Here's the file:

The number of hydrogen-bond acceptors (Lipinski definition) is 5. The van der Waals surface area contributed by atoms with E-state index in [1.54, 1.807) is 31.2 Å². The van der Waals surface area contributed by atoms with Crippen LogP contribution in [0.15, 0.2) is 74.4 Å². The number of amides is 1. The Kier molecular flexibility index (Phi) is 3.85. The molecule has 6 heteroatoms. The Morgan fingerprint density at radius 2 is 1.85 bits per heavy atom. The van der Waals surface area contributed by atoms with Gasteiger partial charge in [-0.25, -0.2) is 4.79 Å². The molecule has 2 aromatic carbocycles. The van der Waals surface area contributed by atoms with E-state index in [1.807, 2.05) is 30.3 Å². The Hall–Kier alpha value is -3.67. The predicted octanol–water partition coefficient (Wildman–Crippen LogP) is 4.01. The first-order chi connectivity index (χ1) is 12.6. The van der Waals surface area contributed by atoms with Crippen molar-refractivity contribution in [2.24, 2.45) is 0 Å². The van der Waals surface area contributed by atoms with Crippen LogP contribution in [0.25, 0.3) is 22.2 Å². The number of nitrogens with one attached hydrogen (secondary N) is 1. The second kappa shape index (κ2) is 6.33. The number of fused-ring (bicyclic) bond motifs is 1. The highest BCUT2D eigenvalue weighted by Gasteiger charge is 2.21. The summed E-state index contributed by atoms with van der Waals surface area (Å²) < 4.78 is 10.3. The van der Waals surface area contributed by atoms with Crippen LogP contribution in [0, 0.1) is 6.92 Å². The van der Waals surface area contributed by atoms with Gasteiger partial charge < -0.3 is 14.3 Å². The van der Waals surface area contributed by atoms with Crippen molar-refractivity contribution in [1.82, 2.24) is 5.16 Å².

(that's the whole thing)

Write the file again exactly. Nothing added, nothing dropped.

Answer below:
The number of hydrogen-bond acceptors (Lipinski definition) is 5. The van der Waals surface area contributed by atoms with E-state index in [1.54, 1.807) is 31.2 Å². The van der Waals surface area contributed by atoms with Crippen LogP contribution in [0.15, 0.2) is 74.4 Å². The number of amides is 1. The Kier molecular flexibility index (Phi) is 3.85. The molecule has 6 heteroatoms. The Morgan fingerprint density at radius 2 is 1.85 bits per heavy atom. The van der Waals surface area contributed by atoms with Gasteiger partial charge in [-0.25, -0.2) is 4.79 Å². The molecule has 2 aromatic carbocycles. The van der Waals surface area contributed by atoms with E-state index in [1.807, 2.05) is 30.3 Å². The Hall–Kier alpha value is -3.67. The predicted octanol–water partition coefficient (Wildman–Crippen LogP) is 4.01. The first-order chi connectivity index (χ1) is 12.6. The van der Waals surface area contributed by atoms with Crippen molar-refractivity contribution in [2.24, 2.45) is 0 Å². The van der Waals surface area contributed by atoms with Crippen LogP contribution in [0.25, 0.3) is 22.2 Å². The number of nitrogens with one attached hydrogen (secondary N) is 1. The second kappa shape index (κ2) is 6.33. The number of fused-ring (bicyclic) bond motifs is 1. The highest BCUT2D eigenvalue weighted by Gasteiger charge is 2.21. The summed E-state index contributed by atoms with van der Waals surface area (Å²) < 4.78 is 10.3. The van der Waals surface area contributed by atoms with Crippen LogP contribution in [0, 0.1) is 6.92 Å². The van der Waals surface area contributed by atoms with Gasteiger partial charge < -0.3 is 14.3 Å². The van der Waals surface area contributed by atoms with Crippen molar-refractivity contribution in [1.82, 2.24) is 5.16 Å².